Introduction

Hi! Welcome to Part One of the Santria Retrospect Series, summarizing Santria’s development on an annual basis. At the end of the year, I enjoy to look back to see the achieved progress in a focused manner and get a refreshed overview about Santria’s development.

Santria’s development started on the 19th of July 2015 with the Humble Bundle of the RPG Maker VX Ace engine and Old School Modern game asset by finalbossblues. This purchase was highly motivated by nostalgia and good memories. I made my first gamedev attempts as a young squirrel with the RPG Maker 2000 engine and engaged myself more or less regularly in the German RPG Maker community between 2002-2005. I finished high school in 2007, then life happened and I stopped any gamedev activities during my university studies.

The discovery of the Humble Bundle offer brought back these memories and I wanted to tinker around in the more recent iteration of the RPG Maker engine and create a small adventure. Finalbossblues’ modern times assets hit home and I used them to start working on something inspired by Earthbound and Pok√©mon.

Screen from August 2015 using finalbossblues’ Old School Modern Assets

The small game starts to develop a bigger scope and I suffered from RPG Maker’s restrictions and the cumbersome integration of new art pieces while imitating the existing assets. Because of the lack of possibilities and creative freedom, I stopped with the development more or less after August 2015.

Things are getting serious…

After some hiatus, I discovered Game Maker Studio in January 2016 and started to learn more about coding using Udemy courses. I also started to pixel my own graphic assets from the ground up using Aseprite. Dawnbringer’s DB32 color palette was my early choice and I still stick to this masterfully balanced palette today. In summary, the 15th of January 2016 was the real start of the serious game development of Santria. I shared some early screenshots and concepts in the German RPG Maker community and won the Project of the Month Award for February 2016, including an awesome printed mug!

Project of the Month February 2016 award of rpg-atelier.net

In March 2016, I also started to use Twitter to share my progress and connect with the indiedev community. This approach works very well and I was able to make friends with very awesome people eventually!

The first weeks of development were wild and I experimented with a lot of different systems like a classical turn-based JRPG combat system, which was fun to code but felt uninspired in the long run. Many indie devs suggest to start small projects because it is important to learn by finishing a project, and the biggest improvement in coding and designing happens in this early learning phase. I skipped the learning process of several small projects and stuck to Santria from the beginning. This resulted in multiple rewritings of the same code over the years.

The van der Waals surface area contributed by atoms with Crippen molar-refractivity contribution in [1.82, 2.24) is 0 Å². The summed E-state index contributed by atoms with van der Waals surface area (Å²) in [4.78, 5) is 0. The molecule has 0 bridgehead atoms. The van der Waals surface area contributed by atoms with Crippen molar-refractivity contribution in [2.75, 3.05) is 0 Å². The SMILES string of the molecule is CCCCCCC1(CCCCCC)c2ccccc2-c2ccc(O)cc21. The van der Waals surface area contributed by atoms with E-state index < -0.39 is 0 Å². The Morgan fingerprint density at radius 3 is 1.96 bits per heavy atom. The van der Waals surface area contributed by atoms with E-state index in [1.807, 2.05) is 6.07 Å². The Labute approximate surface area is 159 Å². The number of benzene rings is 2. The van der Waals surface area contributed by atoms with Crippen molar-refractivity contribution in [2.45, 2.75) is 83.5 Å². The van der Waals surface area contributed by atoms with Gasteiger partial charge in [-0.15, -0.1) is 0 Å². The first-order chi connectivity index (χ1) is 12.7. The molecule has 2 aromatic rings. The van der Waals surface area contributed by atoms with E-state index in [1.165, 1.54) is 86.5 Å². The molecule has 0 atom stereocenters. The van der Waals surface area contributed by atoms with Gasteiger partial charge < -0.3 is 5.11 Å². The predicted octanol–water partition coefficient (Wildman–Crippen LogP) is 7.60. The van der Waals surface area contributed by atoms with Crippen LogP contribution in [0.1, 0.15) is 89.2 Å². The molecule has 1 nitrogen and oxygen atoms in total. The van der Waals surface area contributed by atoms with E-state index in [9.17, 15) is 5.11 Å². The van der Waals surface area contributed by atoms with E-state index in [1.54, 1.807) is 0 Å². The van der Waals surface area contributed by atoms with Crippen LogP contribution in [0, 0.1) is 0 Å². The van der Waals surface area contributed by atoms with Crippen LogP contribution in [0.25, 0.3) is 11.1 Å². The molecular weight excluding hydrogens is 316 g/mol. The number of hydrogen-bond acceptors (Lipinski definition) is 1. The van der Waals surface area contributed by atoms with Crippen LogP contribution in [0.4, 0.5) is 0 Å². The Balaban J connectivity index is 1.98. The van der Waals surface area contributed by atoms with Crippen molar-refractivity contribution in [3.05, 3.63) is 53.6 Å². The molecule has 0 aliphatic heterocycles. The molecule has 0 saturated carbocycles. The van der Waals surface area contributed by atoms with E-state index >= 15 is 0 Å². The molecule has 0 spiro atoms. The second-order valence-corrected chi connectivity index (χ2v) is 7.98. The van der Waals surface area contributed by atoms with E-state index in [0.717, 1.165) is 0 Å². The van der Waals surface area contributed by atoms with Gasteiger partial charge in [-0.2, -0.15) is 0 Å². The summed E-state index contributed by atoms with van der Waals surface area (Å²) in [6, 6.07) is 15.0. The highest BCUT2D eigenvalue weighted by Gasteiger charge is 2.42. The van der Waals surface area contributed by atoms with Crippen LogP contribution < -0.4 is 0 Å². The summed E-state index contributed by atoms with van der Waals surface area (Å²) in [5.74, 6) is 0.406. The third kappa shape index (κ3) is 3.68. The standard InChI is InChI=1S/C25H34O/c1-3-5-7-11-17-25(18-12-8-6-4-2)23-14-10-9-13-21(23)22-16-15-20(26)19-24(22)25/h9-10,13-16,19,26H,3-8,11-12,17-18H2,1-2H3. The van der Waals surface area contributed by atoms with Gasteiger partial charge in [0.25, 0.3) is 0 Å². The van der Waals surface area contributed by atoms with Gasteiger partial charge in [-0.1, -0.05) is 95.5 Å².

Screen from March 2016 with my first pixel art attempts.
Screen from April 2016 showing the first iteration of an already cut classical turn-based JRPG battle system.

Shared pain brings people together

In May 2016, Sabaku from Umaiki Games joined the project to use her magic fluffy hair pixel skills for reworks of existing character sprites. She designed several characters for the game and influenced the current art style and vibe significantly.

Sabbi’s remake of Tarquin – such fluffy hair!

Sabaku asked me to join the rpg-atelier server on Discord while working with her and I started to share my progress in the #produktiv-channel and was introduced to same-minded people and now awesome friends who helped with a lot of feedback and I would meet in real life, too. At this time, I also joined the Umaiki Games Collective and got to know csg and Bjoern Means Bear. The transition from a lone game dev into a member of a supportive community was the key to keeping me motivated that pushed me to aim for the best possible result.

Some of Sabbi’s awesome character designs (May 2016).

Santria shaped up more and more. My still valid pitch was to create a quirky, light-hearted, modern-setting RPG with a strong emphasis on exploration and character interactions. Location after location was created to get a better feeling for the world and improve my pixel skills. The screen capture below shows my early approach for the GUI and my first baby steps with particle effects like the leaves.